Manually migrate a Classic VM to a new ARM Managed Disk VM from the VHD
This section helps you to migrate your existing Azure VMs from the classic deployment model to Managed Disks in the Resource Manager deployment model.
Plan for the migration to Managed Disks
This section helps you to make the best decision on VM and disk types.
Pick a location where Azure Managed Disks are available. If you are migrating to Premium Managed Disks, also ensure that Premium storage is available in the region where you are planning to migrate to. See Azure Services byRegion for up-to-date information on available locations.
If you are migrating to Premium Managed Disks, you have to update the size of the VM to Premium Storage capable size available in the region where VM is located. Review the VM sizes that are Premium Storage capable. The Azure VM size specifications are listed in Sizes for virtual machines. Review the performance characteristics of virtual machines that work with Premium Storage and choose the most appropriate VM size that best suits your workload. Make sure that there is sufficient bandwidth available on your VM to drive the disk traffic.
Premium Managed Disks
There are seven types of premium Managed disks that can be used with your VM and each has specific IOPs and throughput limits. Consider these limits when choosing the Premium disk type for your VM based on the needs of your application in terms of capacity, performance, scalability, and peak loads.
|Premium Disks Type||P4||P6||P10||P20||P30||P40||P50|
|Disk size||128 GB||512 GB||128 GB||512 GB||1024 GB (1 TB)||2048 GB (2 TB)||4095 GB (4 TB)|
|IOPS per disk||120||240||500||2300||5000||7500||7500|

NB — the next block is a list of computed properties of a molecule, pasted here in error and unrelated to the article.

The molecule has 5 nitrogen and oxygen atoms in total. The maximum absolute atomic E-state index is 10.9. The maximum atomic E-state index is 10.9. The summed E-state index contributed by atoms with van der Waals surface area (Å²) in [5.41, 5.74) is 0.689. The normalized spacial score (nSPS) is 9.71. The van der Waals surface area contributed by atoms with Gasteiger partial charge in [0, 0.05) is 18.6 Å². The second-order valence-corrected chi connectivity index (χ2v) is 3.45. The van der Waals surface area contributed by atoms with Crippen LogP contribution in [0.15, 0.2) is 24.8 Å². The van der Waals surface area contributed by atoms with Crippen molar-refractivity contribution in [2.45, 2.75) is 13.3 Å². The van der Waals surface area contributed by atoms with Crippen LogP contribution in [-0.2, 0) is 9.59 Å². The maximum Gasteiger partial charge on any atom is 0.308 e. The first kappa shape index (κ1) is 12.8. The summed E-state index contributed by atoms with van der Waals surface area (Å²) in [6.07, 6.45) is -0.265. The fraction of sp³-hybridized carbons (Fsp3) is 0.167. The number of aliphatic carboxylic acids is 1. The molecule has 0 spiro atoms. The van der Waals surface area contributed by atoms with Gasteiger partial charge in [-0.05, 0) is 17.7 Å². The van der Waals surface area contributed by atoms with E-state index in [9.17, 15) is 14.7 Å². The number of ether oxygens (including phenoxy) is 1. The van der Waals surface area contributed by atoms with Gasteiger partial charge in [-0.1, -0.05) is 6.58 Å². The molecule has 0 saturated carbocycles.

|Throughput per disk||25 MB per second||50 MB per second||100 MB per second||150 MB per second||200 MB per second||250 MB per second||250 MB per second|
Standard Managed Disks
There are seven types of Standard Managed disks that can be used with your VM. Each of them have different capacity but have same IOPS and throughput limits. Choose the type of Standard Managed disks based on the capacity needs of your application.
|Standard Disk Type||S4||S6||S10||S20||S30||S40||S50|
|Disk size||30 GB||64 GB||128 GB||512 GB||1024 GB (1 TB)||2048 GB (2TB)||4095 GB (4 TB)|
|IOPS per disk||500||500||500||500||500||500||500|
|Throughput per disk||60 MB per second||60 MB per second||60 MB per second||60 MB per second||60 MB per second||60 MB per second||60 MB per second|
Disk caching policy
Premium Managed Disks
By default, disk caching policy is Read-Only for all the Premium data disks, and Read-Write for the Premium operating system disk attached to the VM. This configuration setting is recommended to achieve the optimal performance for your application’s IOs. For write-heavy or write-only data disks (such as SQL Server log files), disable disk caching so that you can achieve better application performance.
Review the pricing for Managed Disks. Pricing of Premium Managed Disks is same as the Premium Unmanaged Disks. But pricing for Standard Managed Disks is different than Standard Unmanaged Disks.
If you are migrating to Premium Managed Disks, make sure it is available in the region you are migrating to.
Decide the new VM series you will be using. It should be a Premium Storage capable if you are migrating to Premium Managed Disks.
Decide the exact VM size you will use which are available in the region you are migrating to. VM size needs to be large enough to support the number of data disks you have. For example, if you have four data disks, the VM must have two or more cores. Also, consider processing power, memory and network bandwidth needs.